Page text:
If Tawakkul Karman still wore the niqab, as do the majority of Yemeni women, she would never have won the Nobel Prize. Her uncovering is the key to her success as an activist and has made her a figurehead that the West, still uneasy about the role of women in Islam, could embrace.
While it is not required by Yemeni law that women cover their heads or indeed their faces, a large proportion wear the niqab (also referred to as lithma or burqa). Educated women and those who originate from Taiz, or south Yemen, are generally less likely to cover themselves. Wearing the niqab is, in many senses, a northern Yemeni practice. In Sanaa, the Yemeni capital, the lithma is so common that many women who do not cover in their home villages choose to do so in the capital.
Yemeni women themselves tend to adopt one of two attitudes to the niqab. The first is that it is an issue of confidence. Self-confident women are able to fully engage with men and hence tend to uncover. The second is that they believe the niqab allows them to fulfill the requirements if their faith. Both attitudes reveal that the lithma is a cultural practice, an extension of the division of private male and female worlds into the public sphere, enabling women to partially engage in society whilst remaining segregated. Thus, only uncovered women such as Tawakul Karman can enter into the male world of politics unimpeded. Even then, it requires an incredible strength of character.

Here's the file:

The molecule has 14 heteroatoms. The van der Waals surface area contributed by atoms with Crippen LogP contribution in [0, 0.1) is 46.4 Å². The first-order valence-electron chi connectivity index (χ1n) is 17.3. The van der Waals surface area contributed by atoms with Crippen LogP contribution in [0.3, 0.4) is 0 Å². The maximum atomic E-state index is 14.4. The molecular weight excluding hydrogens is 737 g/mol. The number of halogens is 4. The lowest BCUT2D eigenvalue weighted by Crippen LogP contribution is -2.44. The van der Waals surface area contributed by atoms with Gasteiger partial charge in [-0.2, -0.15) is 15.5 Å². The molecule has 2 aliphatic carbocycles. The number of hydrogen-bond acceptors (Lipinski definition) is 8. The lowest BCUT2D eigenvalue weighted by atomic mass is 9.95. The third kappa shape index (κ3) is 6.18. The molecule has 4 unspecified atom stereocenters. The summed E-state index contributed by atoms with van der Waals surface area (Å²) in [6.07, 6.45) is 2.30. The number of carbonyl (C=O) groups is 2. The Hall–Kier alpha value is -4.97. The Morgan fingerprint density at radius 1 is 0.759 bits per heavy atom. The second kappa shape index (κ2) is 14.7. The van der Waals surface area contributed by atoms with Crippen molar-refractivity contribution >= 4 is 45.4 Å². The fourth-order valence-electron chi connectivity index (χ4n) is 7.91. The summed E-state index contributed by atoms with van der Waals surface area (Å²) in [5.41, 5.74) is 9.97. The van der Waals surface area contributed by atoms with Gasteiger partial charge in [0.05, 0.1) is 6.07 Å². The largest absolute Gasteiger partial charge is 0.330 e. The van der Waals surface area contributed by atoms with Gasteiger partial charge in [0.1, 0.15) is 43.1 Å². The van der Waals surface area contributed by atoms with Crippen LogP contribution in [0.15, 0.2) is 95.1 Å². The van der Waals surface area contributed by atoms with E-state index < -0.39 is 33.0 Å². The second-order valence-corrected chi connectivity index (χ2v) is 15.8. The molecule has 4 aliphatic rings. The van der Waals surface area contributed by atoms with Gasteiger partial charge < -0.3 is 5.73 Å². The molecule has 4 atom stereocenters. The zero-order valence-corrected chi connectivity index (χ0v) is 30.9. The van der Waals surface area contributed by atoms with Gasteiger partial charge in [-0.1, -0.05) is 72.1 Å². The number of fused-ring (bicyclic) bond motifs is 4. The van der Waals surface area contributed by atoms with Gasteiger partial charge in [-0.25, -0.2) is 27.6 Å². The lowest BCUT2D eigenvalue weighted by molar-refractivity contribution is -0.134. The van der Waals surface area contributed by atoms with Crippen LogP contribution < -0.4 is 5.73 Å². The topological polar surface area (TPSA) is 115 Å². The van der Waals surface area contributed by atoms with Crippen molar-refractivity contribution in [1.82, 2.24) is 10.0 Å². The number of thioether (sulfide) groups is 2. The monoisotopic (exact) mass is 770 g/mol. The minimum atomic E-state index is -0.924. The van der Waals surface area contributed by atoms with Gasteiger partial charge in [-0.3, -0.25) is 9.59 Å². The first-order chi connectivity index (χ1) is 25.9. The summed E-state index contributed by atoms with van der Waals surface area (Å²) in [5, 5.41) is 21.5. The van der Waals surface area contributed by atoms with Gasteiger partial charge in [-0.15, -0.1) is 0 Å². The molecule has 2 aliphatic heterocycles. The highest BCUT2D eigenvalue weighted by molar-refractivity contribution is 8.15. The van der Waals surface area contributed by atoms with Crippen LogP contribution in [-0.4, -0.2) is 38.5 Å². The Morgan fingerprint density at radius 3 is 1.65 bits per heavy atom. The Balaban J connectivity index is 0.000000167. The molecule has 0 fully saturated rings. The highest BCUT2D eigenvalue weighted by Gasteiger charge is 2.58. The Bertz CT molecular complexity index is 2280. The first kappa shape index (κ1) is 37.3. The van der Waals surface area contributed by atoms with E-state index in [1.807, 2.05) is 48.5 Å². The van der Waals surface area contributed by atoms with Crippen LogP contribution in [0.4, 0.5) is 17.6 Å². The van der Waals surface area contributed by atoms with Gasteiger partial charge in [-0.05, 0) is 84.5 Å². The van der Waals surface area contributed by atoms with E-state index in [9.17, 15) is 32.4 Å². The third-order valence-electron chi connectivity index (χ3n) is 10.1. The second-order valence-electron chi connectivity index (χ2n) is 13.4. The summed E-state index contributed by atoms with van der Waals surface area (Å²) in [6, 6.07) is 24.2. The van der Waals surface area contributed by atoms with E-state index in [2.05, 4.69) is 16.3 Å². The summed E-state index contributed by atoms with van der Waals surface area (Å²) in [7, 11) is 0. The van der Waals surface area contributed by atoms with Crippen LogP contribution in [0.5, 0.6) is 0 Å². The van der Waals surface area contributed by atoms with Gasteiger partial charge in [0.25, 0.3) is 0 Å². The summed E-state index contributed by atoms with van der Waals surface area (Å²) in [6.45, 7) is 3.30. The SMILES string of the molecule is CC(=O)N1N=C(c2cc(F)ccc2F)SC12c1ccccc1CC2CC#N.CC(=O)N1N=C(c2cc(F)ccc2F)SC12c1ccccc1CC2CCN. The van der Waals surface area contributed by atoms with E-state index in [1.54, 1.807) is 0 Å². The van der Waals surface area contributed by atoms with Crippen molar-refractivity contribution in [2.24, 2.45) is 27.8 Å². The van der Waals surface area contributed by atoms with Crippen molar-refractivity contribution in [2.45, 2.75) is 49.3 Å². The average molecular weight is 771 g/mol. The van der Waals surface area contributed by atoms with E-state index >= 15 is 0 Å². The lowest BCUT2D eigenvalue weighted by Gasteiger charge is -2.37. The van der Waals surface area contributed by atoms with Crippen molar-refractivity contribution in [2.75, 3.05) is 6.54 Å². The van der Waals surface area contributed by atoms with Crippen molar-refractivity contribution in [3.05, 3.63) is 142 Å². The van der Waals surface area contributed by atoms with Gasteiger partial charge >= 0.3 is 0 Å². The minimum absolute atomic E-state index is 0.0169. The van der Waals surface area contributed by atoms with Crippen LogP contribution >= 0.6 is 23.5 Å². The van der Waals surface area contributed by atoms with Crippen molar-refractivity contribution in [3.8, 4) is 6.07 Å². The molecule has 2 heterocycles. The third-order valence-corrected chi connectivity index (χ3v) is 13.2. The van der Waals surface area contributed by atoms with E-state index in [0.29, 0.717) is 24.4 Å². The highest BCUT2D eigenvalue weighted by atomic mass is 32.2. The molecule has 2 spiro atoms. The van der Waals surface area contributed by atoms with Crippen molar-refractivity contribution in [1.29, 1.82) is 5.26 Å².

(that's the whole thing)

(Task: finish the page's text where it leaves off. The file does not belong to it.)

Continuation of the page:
Writing on Al-Jazeera English, Larbi Sadiki suggests that presenting Karman this prestigious award “is a recognition that Islamists are legitimate pro-human rights and democracy agents.” He makes an important point, but Sadiki avoids the more awkward issue at stake here, which is that many in northern Europe remain deeply uncomfortable with political Islam in its current form. The niqab, both in the West and amongst many liberal Muslims, is a highly contested symbol of female oppression. Thus, in choosing Karman, the Nobel committee has shown the spotlight on a woman it believes to be a positive role model for Yemeni women.
When Karman uncovered her face, she could become truly politically active. You cannot be an icon if you are hidden. Similarly, Aziza Othman, the first woman to be killed in the Yemeni revolution, was covered, just another figure in a sea of black cloth. In death, her bloodied face was there for all to see, becoming another visual record of martyrdom and political struggle. Despite Karman’s media exposure, she remains a disputed figure at home, perhaps because of her membership of the Islah Party and connections to the political elite against which grassroots protesters rail. Thus it is Aziza, as much as Karman, who serves as a poignant reminder that in this revolution women have so much to gain and to lose.
Photo Credit: babasteve